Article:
With Miami’s 30-24 victory over North Carolina on the road, disaster has been avoided – for now.
The score would end up closer than their riotous start would entail, with the Canes (3-3, 1-2) at one point up 27-10 on the Tar Heels (5-2, 1-2) 27-3 late in the second quarter. But the game ended with Miami’s first win in Chapel Hill, first conference win of the season and head coach Al Golden’s first ACC win of his career.
Quarterback Jacory Harris led the offense to five-straight scoring drives to start the game, finishing with three touchdowns and 267 yards passing on the day. But after scoring 27 points in the first half, the Canes recorded only two first downs in the second half.
Most notable for his absence from production was Lamar Miller. The sophomore running back gained just 29 yards, the first time all season Miller failed to eclipse the 100-yard rushing mark.
“I’d like to get [Miller] 100 yards every game, but if we can get 27 points in the first half I’d rather get 27 points,” Golden said. “We were executing, we were taking what they were giving us early on, and we were converting on it. It’s hard to look back and second guess on it.”
While Miller’s streak of 100-yard rushing efforts ended, another offensive streak lives on.
Harris again threw no interceptions, his third-straight game. During that span Harris passed for more than 700 yards and eight touchdowns, with the offense scoring at least 30 points in each contest.
Now emphatically indifferent to the swirl of opinion around him, from fans and media alike, Harris continues to lead an offensive attack that, with the exception of the second half against the Tar Heels, remains largely unstoppable. Rises in production from the usual suspects, such as Miller and wide receiver Travis Benjamin, have been matched by breakout performances from junior Tommy Streeter and Allen Hurns, both factoring into the successes of Harris and the Hurricanes offense as a whole.
Golden and offensive coordinator Jedd Fisch have lately been able to rely on the arm and decision-making of Harris, but last Saturday’s absence of production from the running back position was a surprise, but possibly not a shock. With many of their early play calling based on stretching out the UNC defensive front laterally, rather than take on players such as 6-foot-6-inch, 290-pound defensive end Quinton Coples, Miami instead tried to create space through screen passes and Wildcat formations to catch the Tar Heels off guard.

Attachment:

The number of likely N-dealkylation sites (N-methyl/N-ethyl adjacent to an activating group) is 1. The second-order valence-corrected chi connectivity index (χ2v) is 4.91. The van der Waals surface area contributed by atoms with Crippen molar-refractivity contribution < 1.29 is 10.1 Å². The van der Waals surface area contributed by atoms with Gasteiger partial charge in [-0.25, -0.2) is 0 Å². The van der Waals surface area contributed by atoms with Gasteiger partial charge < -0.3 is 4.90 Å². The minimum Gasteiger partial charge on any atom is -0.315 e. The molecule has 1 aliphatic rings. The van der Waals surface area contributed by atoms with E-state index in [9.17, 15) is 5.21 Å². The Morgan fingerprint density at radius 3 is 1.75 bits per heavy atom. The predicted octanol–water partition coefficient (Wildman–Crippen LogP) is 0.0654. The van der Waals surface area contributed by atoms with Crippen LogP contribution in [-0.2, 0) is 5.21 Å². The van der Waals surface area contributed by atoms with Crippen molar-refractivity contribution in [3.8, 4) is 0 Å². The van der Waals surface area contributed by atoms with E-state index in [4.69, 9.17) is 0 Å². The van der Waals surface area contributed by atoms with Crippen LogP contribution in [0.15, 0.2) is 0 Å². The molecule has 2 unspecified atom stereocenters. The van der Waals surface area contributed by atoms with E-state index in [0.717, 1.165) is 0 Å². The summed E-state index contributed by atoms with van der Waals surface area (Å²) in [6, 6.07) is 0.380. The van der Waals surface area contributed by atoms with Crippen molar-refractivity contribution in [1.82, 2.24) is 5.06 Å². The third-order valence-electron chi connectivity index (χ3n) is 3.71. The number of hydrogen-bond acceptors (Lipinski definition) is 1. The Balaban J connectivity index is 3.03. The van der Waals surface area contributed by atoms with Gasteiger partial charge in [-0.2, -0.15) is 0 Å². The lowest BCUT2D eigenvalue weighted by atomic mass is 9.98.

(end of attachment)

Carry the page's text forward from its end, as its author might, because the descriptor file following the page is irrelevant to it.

“It was by design early in the game that we went to the pass as much as we did, and to [North Carolina’s] credit, when we tried to go back to the run we couldn’t,” Golden said. “And by virtue of not being able to do that we elongated the game. To me it was just a couple of plays where a guy was getting beat, because the individual matchups where difficult for some guys.”
With their win coupled with a loss from their current week’s opponent, Georgia Tech, the slimmest of hopes still remain for Miami to reach the program’s first ACC Championship Game, which pending possible NCAA violations, may be the Hurricane’s last opportunity for some time. Golden has refused to think about the future beyond the Yellow Jackets as of now, but from what the recent past has shown; those aspirations may not quite be farfetched – but certainly far from known.
“We have to get better, we’re not a finished product yet as of right now. But that’s the good news; as a team we’re still evolving, still growing, still getting better.”
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